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MPs call for an end to higher fees for Hong Kong students

Students from Hong Kong face paying £22,831 a year more than domestic students for university fees (David Cheskin/PA)
Students from Hong Kong face paying £22,831 a year more than domestic students for university fees (David Cheskin/PA)

A group of MPs has called for an end to higher fees imposed on students from Hong Kong, calling them an “impediment to opportunity”.

In a letter published in The Times, the MPs said the British National (Overseas) visa, which allows people from Hong Kong to live and work in the UK, “has been a great success”.

But they added that “higher education rules create an unnecessary impediment to opportunity, since BNO visa holders are not eligible for home fees status until they have lived in the UK for five years”.

The letter says BNO visa holders therefore face much higher fees than their British counterparts, while being ineligible for student loans, and adds that the exceptional status afforded to students from Ukraine should be extended to students from Hong Kong.

Under the current system, students from Hong Kong face paying £22,831 a year more than domestic students for university fees.

The letter has been signed by MPs across the political divide, including Steve Baker, Robert Buckland, Nus Ghani, Damian Green, Paul Blomfield, Rupa Huq and Liam Byrne.

Government data released last week revealed that 113,742 people from Hong Kong had been granted BNO visas for the UK since the scheme opened on January 31 2021.

If the rules were changed, those with BNO visas would pay the same amount as domestic students and those with refugee status – no more than £9,250 per year for current undergraduate courses – whereas at present they must be resident in the UK for five years before they can access loan funding.

Audrey, a sixth former in South Wales who moved to the UK from Hong Kong with her parents under the scheme, said: “Along with dealing with cultural differences and adaptation in moving to and settling in the UK… I have concerns over how our non-eligibility for local university fees and student loans will affect my opportunities in advancing in my education for the future.”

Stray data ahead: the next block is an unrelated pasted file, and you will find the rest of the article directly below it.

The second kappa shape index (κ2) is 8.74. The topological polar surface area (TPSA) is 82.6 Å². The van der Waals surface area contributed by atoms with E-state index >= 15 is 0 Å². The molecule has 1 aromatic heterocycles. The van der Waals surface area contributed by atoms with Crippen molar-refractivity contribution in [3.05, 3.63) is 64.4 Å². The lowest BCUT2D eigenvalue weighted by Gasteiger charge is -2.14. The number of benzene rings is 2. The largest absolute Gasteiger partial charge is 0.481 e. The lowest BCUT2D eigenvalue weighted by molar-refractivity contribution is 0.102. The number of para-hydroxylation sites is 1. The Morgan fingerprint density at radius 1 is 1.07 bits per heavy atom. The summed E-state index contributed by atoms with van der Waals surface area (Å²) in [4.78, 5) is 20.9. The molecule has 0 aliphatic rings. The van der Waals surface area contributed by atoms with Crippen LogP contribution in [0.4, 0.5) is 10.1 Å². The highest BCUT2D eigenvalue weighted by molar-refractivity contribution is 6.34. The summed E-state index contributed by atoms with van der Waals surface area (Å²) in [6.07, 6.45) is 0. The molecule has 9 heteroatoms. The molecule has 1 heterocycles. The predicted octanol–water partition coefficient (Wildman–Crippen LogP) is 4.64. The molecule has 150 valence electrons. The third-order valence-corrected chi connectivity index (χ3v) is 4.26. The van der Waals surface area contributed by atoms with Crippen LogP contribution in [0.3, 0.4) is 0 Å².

She added that while she appreciated her A-level studies were free, being unable to access university funding made her worry about how her family would support her through higher education.

“I fear how this may have influence over my freedom in choices and options regarding placement and level of study,” Audrey said.

She added that her parents were “working hard and have been paying UK tax” but that she was not eligible for domestic fees, whereas if she could access financial support, her family might be able to fulfil their wishes of settling in the UK and buying a home here.

Sunder Katwala, director of integration think tank British Future, said: “Britain has done the right thing in welcoming new arrivals from Hong Kong. The families arriving are here to stay and want to build new lives and careers in Britain. Like all of us, they want the best for their kids.

“We shouldn’t be penalising young people from Hong Kong with high international fees, which will put university out of reach for many. This is their home now and they should be treated as home students.”

The BNO scheme will be expanded from October 2022 to include adults born after 1997 with at least one BNO parent.